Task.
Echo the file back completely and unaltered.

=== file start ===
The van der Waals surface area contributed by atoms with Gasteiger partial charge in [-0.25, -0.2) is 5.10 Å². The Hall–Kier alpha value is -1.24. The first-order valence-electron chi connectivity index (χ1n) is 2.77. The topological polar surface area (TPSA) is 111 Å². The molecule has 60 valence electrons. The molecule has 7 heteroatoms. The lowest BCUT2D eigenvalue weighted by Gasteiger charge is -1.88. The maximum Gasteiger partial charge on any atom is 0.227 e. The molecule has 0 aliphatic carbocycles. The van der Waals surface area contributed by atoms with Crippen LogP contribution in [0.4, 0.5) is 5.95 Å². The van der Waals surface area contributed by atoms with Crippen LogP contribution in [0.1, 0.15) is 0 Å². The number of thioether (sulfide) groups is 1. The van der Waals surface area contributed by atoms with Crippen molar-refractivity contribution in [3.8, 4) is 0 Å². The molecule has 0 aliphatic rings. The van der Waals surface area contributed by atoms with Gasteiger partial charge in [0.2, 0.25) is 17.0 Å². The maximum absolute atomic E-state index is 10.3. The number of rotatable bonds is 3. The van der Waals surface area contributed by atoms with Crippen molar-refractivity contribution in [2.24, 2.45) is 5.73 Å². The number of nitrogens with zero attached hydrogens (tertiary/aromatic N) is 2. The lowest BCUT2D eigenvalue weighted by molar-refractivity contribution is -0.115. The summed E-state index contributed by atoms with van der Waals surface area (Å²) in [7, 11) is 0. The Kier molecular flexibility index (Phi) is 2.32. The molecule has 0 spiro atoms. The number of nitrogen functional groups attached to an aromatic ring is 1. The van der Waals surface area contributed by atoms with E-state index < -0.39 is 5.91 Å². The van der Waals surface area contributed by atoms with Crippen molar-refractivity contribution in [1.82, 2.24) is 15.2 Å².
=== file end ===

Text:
The van der Waals surface area contributed by atoms with Gasteiger partial charge in [-0.25, -0.2) is 5.10 Å². The Hall–Kier alpha value is -1.24. The first-order valence-electron chi connectivity index (χ1n) is 2.77. The topological polar surface area (TPSA) is 111 Å². The molecule has 60 valence electrons. The molecule has 7 heteroatoms. The lowest BCUT2D eigenvalue weighted by Gasteiger charge is -1.88. The maximum Gasteiger partial charge on any atom is 0.227 e. The molecule has 0 aliphatic carbocycles. The van der Waals surface area contributed by atoms with Crippen LogP contribution in [0.4, 0.5) is 5.95 Å². The van der Waals surface area contributed by atoms with Crippen LogP contribution in [0.1, 0.15) is 0 Å². The number of thioether (sulfide) groups is 1. The van der Waals surface area contributed by atoms with Crippen molar-refractivity contribution in [3.8, 4) is 0 Å². The molecule has 0 aliphatic rings. The van der Waals surface area contributed by atoms with Gasteiger partial charge in [0.2, 0.25) is 17.0 Å². The maximum absolute atomic E-state index is 10.3. The number of rotatable bonds is 3. The van der Waals surface area contributed by atoms with Crippen molar-refractivity contribution in [2.24, 2.45) is 5.73 Å². The number of nitrogens with zero attached hydrogens (tertiary/aromatic N) is 2. The lowest BCUT2D eigenvalue weighted by molar-refractivity contribution is -0.115. The summed E-state index contributed by atoms with van der Waals surface area (Å²) in [7, 11) is 0. The Kier molecular flexibility index (Phi) is 2.32. The molecule has 0 spiro atoms. The number of nitrogen functional groups attached to an aromatic ring is 1. The van der Waals surface area contributed by atoms with E-state index < -0.39 is 5.91 Å². The van der Waals surface area contributed by atoms with Crippen molar-refractivity contribution in [1.82, 2.24) is 15.2 Å².